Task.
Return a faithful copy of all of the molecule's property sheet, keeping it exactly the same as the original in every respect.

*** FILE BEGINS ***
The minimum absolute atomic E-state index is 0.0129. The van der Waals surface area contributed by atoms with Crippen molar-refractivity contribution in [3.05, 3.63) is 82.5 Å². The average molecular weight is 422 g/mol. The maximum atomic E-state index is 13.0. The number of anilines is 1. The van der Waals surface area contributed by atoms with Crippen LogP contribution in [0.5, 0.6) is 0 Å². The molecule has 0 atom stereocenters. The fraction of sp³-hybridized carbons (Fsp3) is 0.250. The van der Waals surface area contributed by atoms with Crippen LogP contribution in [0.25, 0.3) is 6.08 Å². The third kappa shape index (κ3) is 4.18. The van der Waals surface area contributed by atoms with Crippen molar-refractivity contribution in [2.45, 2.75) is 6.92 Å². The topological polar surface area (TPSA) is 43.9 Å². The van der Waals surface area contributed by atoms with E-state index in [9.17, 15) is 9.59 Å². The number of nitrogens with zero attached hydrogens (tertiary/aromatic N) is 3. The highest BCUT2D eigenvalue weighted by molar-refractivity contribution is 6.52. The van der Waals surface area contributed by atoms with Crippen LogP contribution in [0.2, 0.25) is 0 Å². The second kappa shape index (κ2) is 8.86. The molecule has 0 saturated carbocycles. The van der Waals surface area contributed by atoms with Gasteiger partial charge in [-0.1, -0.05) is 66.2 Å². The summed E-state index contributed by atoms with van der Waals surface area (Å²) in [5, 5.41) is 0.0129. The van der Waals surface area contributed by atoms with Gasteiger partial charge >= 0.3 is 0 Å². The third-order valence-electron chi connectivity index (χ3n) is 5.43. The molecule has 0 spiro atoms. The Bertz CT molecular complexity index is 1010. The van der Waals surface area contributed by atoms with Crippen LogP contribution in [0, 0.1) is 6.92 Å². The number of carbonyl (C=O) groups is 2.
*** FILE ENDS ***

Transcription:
The minimum absolute atomic E-state index is 0.0129. The van der Waals surface area contributed by atoms with Crippen molar-refractivity contribution in [3.05, 3.63) is 82.5 Å². The average molecular weight is 422 g/mol. The maximum atomic E-state index is 13.0. The number of anilines is 1. The van der Waals surface area contributed by atoms with Crippen LogP contribution in [0.5, 0.6) is 0 Å². The molecule has 0 atom stereocenters. The fraction of sp³-hybridized carbons (Fsp3) is 0.250. The van der Waals surface area contributed by atoms with Crippen LogP contribution in [0.25, 0.3) is 6.08 Å². The third kappa shape index (κ3) is 4.18. The van der Waals surface area contributed by atoms with Crippen molar-refractivity contribution in [2.45, 2.75) is 6.92 Å². The topological polar surface area (TPSA) is 43.9 Å². The van der Waals surface area contributed by atoms with E-state index in [9.17, 15) is 9.59 Å². The number of nitrogens with zero attached hydrogens (tertiary/aromatic N) is 3. The highest BCUT2D eigenvalue weighted by molar-refractivity contribution is 6.52. The van der Waals surface area contributed by atoms with Crippen LogP contribution in [0.2, 0.25) is 0 Å². The second kappa shape index (κ2) is 8.86. The molecule has 0 saturated carbocycles. The van der Waals surface area contributed by atoms with Gasteiger partial charge in [-0.1, -0.05) is 66.2 Å². The summed E-state index contributed by atoms with van der Waals surface area (Å²) in [5, 5.41) is 0.0129. The van der Waals surface area contributed by atoms with Gasteiger partial charge >= 0.3 is 0 Å². The third-order valence-electron chi connectivity index (χ3n) is 5.43. The molecule has 0 spiro atoms. The Bertz CT molecular complexity index is 1010. The van der Waals surface area contributed by atoms with Crippen LogP contribution in [0, 0.1) is 6.92 Å². The number of carbonyl (C=O) groups is 2.